Power transmission shafts such as drive shafts or automotive propeller shafts should transmit static and dynamic torques without whirling vibration. Hybrid shafts composed of unidirectional fiber-reinforced composite and metal have high fundamental bending natural frequency as well as high torque transmission capability: composite increases the fundamental bending natural frequency due to its high specific stiffness, while metal such as aluminum or steel transmits the required torque However, fabrication-induced thermal residual stresses are developed during manufacturing hybrid shafts due to the coefficient difference of thermal expansion of the composite and the metal so that the high residual stresses reduce fatigue resistance of the hybrid shafts, especially at low operating temperatures.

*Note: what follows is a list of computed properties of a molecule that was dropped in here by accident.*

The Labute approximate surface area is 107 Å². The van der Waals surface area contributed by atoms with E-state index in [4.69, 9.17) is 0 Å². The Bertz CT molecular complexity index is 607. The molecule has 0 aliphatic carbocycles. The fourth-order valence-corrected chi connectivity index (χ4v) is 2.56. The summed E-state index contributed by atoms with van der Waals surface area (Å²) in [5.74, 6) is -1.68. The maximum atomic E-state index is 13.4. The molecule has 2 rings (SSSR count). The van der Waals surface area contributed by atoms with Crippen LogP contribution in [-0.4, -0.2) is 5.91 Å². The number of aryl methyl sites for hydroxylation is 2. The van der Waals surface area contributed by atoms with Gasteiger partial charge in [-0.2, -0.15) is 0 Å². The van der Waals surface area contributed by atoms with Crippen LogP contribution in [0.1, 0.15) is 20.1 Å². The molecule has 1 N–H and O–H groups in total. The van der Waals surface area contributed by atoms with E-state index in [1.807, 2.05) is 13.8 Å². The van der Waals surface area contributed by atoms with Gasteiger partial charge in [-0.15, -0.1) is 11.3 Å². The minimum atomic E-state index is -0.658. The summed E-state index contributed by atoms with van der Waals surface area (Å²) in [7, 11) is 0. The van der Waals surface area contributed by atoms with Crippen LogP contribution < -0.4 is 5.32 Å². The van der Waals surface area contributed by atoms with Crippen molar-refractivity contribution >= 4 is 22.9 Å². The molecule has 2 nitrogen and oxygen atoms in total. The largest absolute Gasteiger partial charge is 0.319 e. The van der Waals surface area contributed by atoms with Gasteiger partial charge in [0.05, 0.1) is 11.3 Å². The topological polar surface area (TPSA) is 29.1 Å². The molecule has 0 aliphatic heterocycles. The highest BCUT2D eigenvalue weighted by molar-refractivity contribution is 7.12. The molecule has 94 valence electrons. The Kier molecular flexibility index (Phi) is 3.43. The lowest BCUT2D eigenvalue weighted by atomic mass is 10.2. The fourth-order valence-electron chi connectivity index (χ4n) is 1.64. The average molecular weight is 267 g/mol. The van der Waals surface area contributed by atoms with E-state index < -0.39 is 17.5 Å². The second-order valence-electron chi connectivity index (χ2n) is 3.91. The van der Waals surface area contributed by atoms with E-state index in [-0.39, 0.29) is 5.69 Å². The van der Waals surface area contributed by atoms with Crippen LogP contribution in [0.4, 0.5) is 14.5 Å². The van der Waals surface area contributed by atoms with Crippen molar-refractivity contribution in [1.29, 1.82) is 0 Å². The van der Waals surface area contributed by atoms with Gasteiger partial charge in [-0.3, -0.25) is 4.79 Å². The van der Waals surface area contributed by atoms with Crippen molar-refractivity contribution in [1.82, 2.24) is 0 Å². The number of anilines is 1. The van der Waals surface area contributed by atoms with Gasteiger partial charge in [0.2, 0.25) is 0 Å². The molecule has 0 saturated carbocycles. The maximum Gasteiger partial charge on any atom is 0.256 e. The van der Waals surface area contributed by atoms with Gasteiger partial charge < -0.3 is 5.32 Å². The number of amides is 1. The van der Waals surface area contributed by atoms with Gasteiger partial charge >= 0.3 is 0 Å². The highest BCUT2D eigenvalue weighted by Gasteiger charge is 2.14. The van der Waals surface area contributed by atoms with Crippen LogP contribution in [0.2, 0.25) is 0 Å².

In this thesis, the torsional fatigue characteristics of the aluminum/composite co-cure joined hybrid shafts were investigated with respect to axial preload. To change the thermal residual stresses, an axial compressive preload was given to the aluminum tube by a compressive jig during the co-cure bonding operation. In order to determine the thermal residual stresses with respect to the preload and temperature difference, the stress analyses of the hybrid shaft were performed by simple equations from mechanics of materials and finite element method. Then the static torque capacities and fatigue strengths of the hybrid shafts from the static and fatigue torsional tests were correlated with the calculated thermal residual stresses. From the investigation, it was found that the fatigue strength of the hybrid shaft was much improved by the axial compressive preload, exceeding that of a pure aluminum shaft. Also, the degradation of the fatigue resistance of the hybrid shaft at subzero operating temperature could be overcome by the axial compressive preload.